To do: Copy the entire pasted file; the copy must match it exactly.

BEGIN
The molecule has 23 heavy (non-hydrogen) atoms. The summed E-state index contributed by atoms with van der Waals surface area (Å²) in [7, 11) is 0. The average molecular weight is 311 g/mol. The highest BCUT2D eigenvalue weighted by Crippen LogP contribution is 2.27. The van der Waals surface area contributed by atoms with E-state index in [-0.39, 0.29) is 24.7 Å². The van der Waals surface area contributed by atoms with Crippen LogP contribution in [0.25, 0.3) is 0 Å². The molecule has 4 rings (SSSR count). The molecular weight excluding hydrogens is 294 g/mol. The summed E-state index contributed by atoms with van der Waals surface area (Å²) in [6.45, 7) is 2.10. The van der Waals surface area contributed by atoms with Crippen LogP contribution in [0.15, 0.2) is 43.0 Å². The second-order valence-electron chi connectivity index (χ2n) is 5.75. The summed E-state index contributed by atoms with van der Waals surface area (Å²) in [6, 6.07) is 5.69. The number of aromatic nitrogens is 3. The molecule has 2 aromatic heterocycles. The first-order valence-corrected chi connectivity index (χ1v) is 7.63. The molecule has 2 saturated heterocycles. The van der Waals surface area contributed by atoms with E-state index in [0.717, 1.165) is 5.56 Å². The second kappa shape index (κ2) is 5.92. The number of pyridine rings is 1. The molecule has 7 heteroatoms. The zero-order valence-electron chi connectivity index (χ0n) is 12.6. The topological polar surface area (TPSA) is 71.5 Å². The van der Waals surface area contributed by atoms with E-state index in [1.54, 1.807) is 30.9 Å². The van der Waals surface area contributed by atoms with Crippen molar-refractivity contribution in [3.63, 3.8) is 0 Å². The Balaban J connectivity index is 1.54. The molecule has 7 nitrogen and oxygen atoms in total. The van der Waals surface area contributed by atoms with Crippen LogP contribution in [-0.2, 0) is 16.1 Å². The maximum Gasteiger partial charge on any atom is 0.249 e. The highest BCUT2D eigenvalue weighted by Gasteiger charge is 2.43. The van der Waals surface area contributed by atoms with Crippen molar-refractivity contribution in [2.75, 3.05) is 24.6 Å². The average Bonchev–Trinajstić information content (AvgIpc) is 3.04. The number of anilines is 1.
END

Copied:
The molecule has 23 heavy (non-hydrogen) atoms. The summed E-state index contributed by atoms with van der Waals surface area (Å²) in [7, 11) is 0. The average molecular weight is 311 g/mol. The highest BCUT2D eigenvalue weighted by Crippen LogP contribution is 2.27. The van der Waals surface area contributed by atoms with E-state index in [-0.39, 0.29) is 24.7 Å². The van der Waals surface area contributed by atoms with Crippen LogP contribution in [0.25, 0.3) is 0 Å². The molecule has 4 rings (SSSR count). The molecular weight excluding hydrogens is 294 g/mol. The summed E-state index contributed by atoms with van der Waals surface area (Å²) in [6.45, 7) is 2.10. The van der Waals surface area contributed by atoms with Crippen LogP contribution in [0.15, 0.2) is 43.0 Å². The second-order valence-electron chi connectivity index (χ2n) is 5.75. The summed E-state index contributed by atoms with van der Waals surface area (Å²) in [6, 6.07) is 5.69. The number of aromatic nitrogens is 3. The molecule has 2 aromatic heterocycles. The first-order valence-corrected chi connectivity index (χ1v) is 7.63. The molecule has 2 saturated heterocycles. The van der Waals surface area contributed by atoms with E-state index in [0.717, 1.165) is 5.56 Å². The second kappa shape index (κ2) is 5.92. The number of pyridine rings is 1. The molecule has 7 heteroatoms. The zero-order valence-electron chi connectivity index (χ0n) is 12.6. The topological polar surface area (TPSA) is 71.5 Å². The van der Waals surface area contributed by atoms with E-state index in [1.54, 1.807) is 30.9 Å². The van der Waals surface area contributed by atoms with Crippen molar-refractivity contribution in [3.63, 3.8) is 0 Å². The Balaban J connectivity index is 1.54. The molecule has 7 nitrogen and oxygen atoms in total. The van der Waals surface area contributed by atoms with Crippen LogP contribution in [-0.2, 0) is 16.1 Å². The maximum Gasteiger partial charge on any atom is 0.249 e. The highest BCUT2D eigenvalue weighted by Gasteiger charge is 2.43. The van der Waals surface area contributed by atoms with Crippen molar-refractivity contribution in [2.75, 3.05) is 24.6 Å². The average Bonchev–Trinajstić information content (AvgIpc) is 3.04. The number of anilines is 1.